Truth is the first casualty of EU referendum, experts say


Both sides in the Brexit battle are playing fast and loose with the truth, fact-checkers have warned.

The Leave and Remain camps vying for the upper hand in the referendum campaign have been putting out misleading and inaccurate statements, according to a study by academics from The UK in a Changing Europe, and fact checking organisation, Full Fact.

A key pro-Brexit assertion that Britain sends £350 million a week to Brussels is wrong, according to the survey because it does not take into account the rebate the UK receives on its contributions.

And pro-Remain claims by the CBI that membership of the EU is worth £3,000 a year to every household is "not credible", say the fact-checkers.

This is because the data used for the calculation is based on a selection of studies produced at different times - some more than a decade old - with different methodologies, the study decided.

The pro-Brussels assertion that the EU is safer within Europe is questioned, because it already conducts bilateral agreements on security issues with other nations, such as the US,

The fact-checkers also take issue with the Brexit claim that withdrawal is the only way to secure UK borders against mass immigration.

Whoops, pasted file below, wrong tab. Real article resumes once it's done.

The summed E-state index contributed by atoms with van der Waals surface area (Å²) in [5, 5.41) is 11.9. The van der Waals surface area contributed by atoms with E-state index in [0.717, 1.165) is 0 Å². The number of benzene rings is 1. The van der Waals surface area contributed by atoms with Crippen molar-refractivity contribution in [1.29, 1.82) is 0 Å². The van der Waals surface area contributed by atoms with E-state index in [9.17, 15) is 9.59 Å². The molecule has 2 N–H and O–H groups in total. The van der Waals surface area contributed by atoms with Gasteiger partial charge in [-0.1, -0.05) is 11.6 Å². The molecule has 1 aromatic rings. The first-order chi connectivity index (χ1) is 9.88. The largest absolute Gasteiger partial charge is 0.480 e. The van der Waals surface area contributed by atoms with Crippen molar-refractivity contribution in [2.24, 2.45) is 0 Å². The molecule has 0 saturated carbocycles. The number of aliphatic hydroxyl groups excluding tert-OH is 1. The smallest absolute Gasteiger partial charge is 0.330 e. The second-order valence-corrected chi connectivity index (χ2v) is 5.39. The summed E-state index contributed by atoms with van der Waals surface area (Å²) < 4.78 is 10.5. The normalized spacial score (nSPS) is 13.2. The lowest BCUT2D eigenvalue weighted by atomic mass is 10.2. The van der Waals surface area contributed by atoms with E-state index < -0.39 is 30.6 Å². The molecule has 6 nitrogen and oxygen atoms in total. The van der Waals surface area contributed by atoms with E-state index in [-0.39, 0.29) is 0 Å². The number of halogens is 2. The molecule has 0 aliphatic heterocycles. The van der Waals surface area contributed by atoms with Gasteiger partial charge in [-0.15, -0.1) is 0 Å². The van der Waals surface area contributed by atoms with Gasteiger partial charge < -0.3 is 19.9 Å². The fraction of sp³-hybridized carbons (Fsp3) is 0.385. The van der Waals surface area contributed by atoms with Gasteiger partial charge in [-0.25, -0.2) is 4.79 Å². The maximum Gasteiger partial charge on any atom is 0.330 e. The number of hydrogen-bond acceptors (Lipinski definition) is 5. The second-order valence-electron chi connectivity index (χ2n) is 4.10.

The study points out that free movement of labour would still be binding if a nom-EU UK wanted to reach an agreement to remain part of the single market.

Claims by the Out camp that Europe needs the UK too much to play economic hard ball in post-Brexit negotiations are dismissed by the probe's analysis that while 44% of British exports go to the continent, only five per cent of the rest of the EU's exports come to Britain.

However, fact checkers state the share of of exports to Europe as a per centage of total British trade is declining.

Professor Anand Menon, UK in a Changing Europe director, said: "The public is being bombarded with conflicting claims about the costs and benefits of EU membership. Many of these are at best unsupported by evidence, and at worse simply untrue. Unsurprisingly, many people do not know what to believe or who to trust.

"This analyses provide some clarity for those confused by the competing claims and unsure which 'facts' to trust. With such a large decision to make, the British people deserve to be properly informed."

Full Fact director, Will Moy, said: "Our mission is to cut through the rhetoric and arm people with the facts, by providing impartial, independent analysis. Whichever side they end up on, it is very important that they are able to access reliable information from an impartial source."